GAPSA stalls on budget

The group’s funding is still on hold, and some say that hurts its ability to help students.

Haley Hansen

Amid financial uncertainty, the Graduate and Professional Student Association’s first general assembly meeting of the year on Wednesday failed to produce an operational budget.

The group will hold an emergency meeting next week to approve its operational budget with hopes that by then its financial situation will be stable.

While the group didn’t pass an operational budget, it did discuss plans to potentially put parts of its working budget on hold to ensure it has enough funding for operational expenses.  

GAPSA’s financial uncertainty started in May, when Vice Provost for Student Affairs and Dean of Students Danita Brown Young put its funding on hold and announced the start of an investigation into the group’s finances after an alleged $93,000 budget discrepancy. GAPSA Vice President Ashley Hall said she hopes the investigation into GAPSA’s finances will close within the next week.

Some members said they’ve been waiting for a long time to receive funds and it’s affecting the group’s ability to assist graduate and professional students.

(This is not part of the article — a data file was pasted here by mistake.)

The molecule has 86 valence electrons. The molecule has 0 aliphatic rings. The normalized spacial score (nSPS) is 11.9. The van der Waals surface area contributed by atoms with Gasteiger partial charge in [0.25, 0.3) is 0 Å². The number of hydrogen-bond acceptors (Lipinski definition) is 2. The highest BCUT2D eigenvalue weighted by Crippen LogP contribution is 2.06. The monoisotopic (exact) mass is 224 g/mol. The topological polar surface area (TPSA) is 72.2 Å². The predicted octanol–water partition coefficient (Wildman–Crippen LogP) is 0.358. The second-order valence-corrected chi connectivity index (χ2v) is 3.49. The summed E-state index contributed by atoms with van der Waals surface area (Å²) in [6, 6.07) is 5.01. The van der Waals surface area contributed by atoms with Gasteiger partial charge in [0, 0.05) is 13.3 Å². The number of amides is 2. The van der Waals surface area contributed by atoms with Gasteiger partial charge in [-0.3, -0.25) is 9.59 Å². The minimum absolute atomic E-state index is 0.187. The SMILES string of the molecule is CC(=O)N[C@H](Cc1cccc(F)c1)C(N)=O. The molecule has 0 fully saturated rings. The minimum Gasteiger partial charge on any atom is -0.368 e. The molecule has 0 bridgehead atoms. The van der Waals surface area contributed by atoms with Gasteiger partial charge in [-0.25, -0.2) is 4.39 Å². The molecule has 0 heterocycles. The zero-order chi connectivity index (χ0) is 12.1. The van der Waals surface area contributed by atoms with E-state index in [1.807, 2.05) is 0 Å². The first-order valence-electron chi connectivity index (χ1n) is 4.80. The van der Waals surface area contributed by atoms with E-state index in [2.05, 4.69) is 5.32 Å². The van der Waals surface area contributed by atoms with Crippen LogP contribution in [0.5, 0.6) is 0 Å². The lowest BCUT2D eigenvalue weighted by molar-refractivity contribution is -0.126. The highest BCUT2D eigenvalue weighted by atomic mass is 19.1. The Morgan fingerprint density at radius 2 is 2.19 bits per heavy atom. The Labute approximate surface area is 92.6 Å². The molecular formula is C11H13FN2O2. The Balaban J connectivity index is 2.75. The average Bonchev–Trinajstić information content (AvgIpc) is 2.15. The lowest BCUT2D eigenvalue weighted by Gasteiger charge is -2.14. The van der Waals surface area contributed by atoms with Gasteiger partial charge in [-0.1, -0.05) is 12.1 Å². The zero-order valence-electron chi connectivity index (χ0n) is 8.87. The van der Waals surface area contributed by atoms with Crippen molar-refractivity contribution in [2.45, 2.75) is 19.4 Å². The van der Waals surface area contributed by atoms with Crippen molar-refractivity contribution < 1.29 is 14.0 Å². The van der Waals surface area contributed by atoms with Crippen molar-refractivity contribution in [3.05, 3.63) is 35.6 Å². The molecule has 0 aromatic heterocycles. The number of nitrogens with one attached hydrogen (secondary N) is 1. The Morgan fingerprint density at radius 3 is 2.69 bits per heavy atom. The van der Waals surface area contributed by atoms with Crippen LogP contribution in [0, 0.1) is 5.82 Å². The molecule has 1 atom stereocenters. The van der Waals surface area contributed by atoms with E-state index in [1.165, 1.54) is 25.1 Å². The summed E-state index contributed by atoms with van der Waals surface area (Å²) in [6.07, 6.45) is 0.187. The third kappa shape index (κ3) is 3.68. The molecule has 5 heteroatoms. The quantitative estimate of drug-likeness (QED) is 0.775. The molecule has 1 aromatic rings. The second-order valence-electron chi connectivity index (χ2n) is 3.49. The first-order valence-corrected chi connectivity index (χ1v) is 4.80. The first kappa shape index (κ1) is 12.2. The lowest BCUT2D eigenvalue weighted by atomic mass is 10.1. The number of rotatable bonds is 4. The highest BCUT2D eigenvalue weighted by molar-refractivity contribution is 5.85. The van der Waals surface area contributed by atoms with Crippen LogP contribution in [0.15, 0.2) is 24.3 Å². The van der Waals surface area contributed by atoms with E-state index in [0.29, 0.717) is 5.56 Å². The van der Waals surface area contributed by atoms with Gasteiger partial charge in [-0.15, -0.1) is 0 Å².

Damien Carriere, GAPSA’s representative to the Board of Regents, said that while he understands the penalties, the University’s hold is unfair for students applying for grants through GAPSA.

Students expressed heightened concerns at Wednesday’s meeting for those who may have been relying on grants from the group during October.

“Everything is affected,” he said. “And that’s a very sorry situation.”

Last year, grants made up more than 20 percent of GAPSA’s overall budget, doling out $98,500 to students.

GAPSA is also considering putting a freeze on its programming funding, which includes events for graduate students and partnerships with other University groups and organizations.

The group planned for a large cut in programming funds in its working budget — it’s planning to allocate more than $67,000 less for their events and partnerships this year.

While it waits for the University to finish the investigation, GAPSA is running on its reserve funds.

If the group receives its funding from the University, it’ll be working off a $232,000 budget, which is about $160,000 less than it requested for the year. The budget received significant cuts in funding from the University due to GAPSA’s failure to comply with Student Services Fees Committee deadlines.

While the budget is at a standstill, the group did approve a revised constitution at the meeting.

GAPSA President Alfonso Sintjago said the group made amendments to its constitution and bylaws in order to make them more proportional regarding the group’s 10 councils to ensure it treats all of them equally.

“It creates council autonomy, and it clarifies some of the processes of the executive board,” Sintajo said.

Though GAPSA members are working through the financial situation, Carriere said students are the ones most affected.

“It feels unfair for the students because we won’t be able to serve them,” Carriere said.